|Identify which family-focused benefits are most appropriate and feasible for your population, and fit with your company culture|
|Determine your budget or how desired benefits could be funded (e.g., fully funded by employer, fully funded by employee, or some combination) and contribution methods|
|Understand how different leave types and benefits would integrate with current offerings or if adjustments will be needed (e.g., phasing out sick banks for a more flexible paid time off policy)|
|Ensure compliance and cohesion with national, state and local policies surrounding family leave (FMLA, state Paid Family and Medical Leave, parental leave policies, etc.)|
|If appropriate, conduct a Request for Proposal (RFP) for any vendor-provided products or services|
|Consider engaging a consultant like Spring to guide you through this checklist!|
Senior Consulting Actuary
I joined Spring in April 2019, around a year before the pandemic.
I was born in Maryland and grew up in both Maryland and California.
At Work Responsibilities:
As a Senior Consulting Actuary at Spring, I provide employers with customized solutions that manage costs and improve performance of employee benefit programs. Some of the most common programs I am involved with include retirement, life, and disability plans.
Outside of Work Hobbies/Interests:
Lately, I am enjoying running, hiking, and yoga.
I am a multi-state backgammon champion (Massachusetts and Connecticut)!
Favorite Part of Spring:
I genuinely enjoy the work we do. Every day, I get to work with bright professionals and industry pioneers to make a difference for our clients.
Favorite Place Visited:
Anywhere with a lighthouse, but especially the North Carolina coastline. I have seen about 200 lighthouses, and I look forward to seeing more!
As we wrap up Mental Health Awareness Month, it was only fitting that the New England Employee Benefits Council (NEEBC) hosted their Annual Summit just a couple of weeks ago. Mental health awareness and wellbeing resources are top of mind for employers and HR teams across the nation, and, as we saw at NEEBC, specifically a focus in New England. Some additional hot button topics during the conference included:
1) Inflation/cost control strategies
Maneuvering around inflation and costly claims are top priorities for benefits professionals nationwide and was a constant topic of discussion by both presenters and attendees. The first keynote panel focused on the “Current Economic, Political and Cultural Landscape: Where We Are. Where We’re Going. Why It Matters.” They explored typical cost drivers, workplace trends (hybrid, remote, and on-site), and how HR teams can help preserve New England’s unique culture within their workforce.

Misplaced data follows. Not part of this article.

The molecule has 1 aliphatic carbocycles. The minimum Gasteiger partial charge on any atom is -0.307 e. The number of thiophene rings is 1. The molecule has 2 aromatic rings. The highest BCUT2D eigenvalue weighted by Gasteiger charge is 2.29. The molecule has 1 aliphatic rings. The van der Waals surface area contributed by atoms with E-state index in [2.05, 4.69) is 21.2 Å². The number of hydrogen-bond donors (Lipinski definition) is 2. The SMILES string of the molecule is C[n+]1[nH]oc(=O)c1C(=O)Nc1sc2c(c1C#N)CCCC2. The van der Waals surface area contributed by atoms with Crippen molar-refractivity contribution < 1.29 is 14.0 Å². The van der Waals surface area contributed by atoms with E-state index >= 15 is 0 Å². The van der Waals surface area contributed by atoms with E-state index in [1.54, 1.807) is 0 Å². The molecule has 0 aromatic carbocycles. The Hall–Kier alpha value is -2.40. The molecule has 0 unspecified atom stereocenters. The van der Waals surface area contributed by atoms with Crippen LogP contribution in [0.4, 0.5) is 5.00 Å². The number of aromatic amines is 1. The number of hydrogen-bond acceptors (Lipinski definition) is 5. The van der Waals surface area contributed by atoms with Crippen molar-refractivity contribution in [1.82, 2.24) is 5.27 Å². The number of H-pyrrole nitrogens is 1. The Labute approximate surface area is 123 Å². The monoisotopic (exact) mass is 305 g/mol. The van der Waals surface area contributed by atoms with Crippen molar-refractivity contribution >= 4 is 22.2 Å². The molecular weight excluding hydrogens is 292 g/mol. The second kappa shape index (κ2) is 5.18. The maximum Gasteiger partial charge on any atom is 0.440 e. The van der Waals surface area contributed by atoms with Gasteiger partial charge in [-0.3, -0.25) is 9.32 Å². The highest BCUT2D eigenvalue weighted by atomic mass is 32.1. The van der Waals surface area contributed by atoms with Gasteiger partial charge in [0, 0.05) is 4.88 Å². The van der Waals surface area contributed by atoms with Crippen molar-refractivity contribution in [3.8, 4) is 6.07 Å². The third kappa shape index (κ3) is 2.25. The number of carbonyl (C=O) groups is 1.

2) Understanding the needs of your workforce
As many employers have shifted to remote and hybrid models, communication and understanding the needs of the workforce has been challenging for many. One session that really resonated with me included two benefits specialists from ZOLL Medical; they reviewed how benchmarking and survey data helped give their workforce a voice when it comes to their benefits. On the other side, they also looked at pitfalls and obstacles they faced initially and how they overcame them, and steps they took to optimize their survey process.
3) Promoting wellbeing and mental health
Finally, mental health and employee wellbeing continue to be top-of-mind at HR and benefits conferences across the nation. As mental health resources have become a mainstream benefit area, employers are now looking at alternative and new programs to stand out and retain/attract talent. A professor from Northeastern University’s Department of Health Sciences presented on social determinants and their impact on employee health and wellbeing. He leveraged his research to outline best practices and how HR teams can alter their offerings to fit the needs of a diverse workforce.
As a pharmacy consultant, I was excited to see the interest people had in Rx cost control tactics, PBM logistics, and specialty drug strategies. The costly and challenging landscape of pharmacy benefits should motivate employers to implement program changes; we can help. Here are some considerations and tools employers can utilize to address employee wellness, which, in turn has a direct impact on pharmacy costs. Thank you to NEEBC for another insightful event and we look forward to the next one.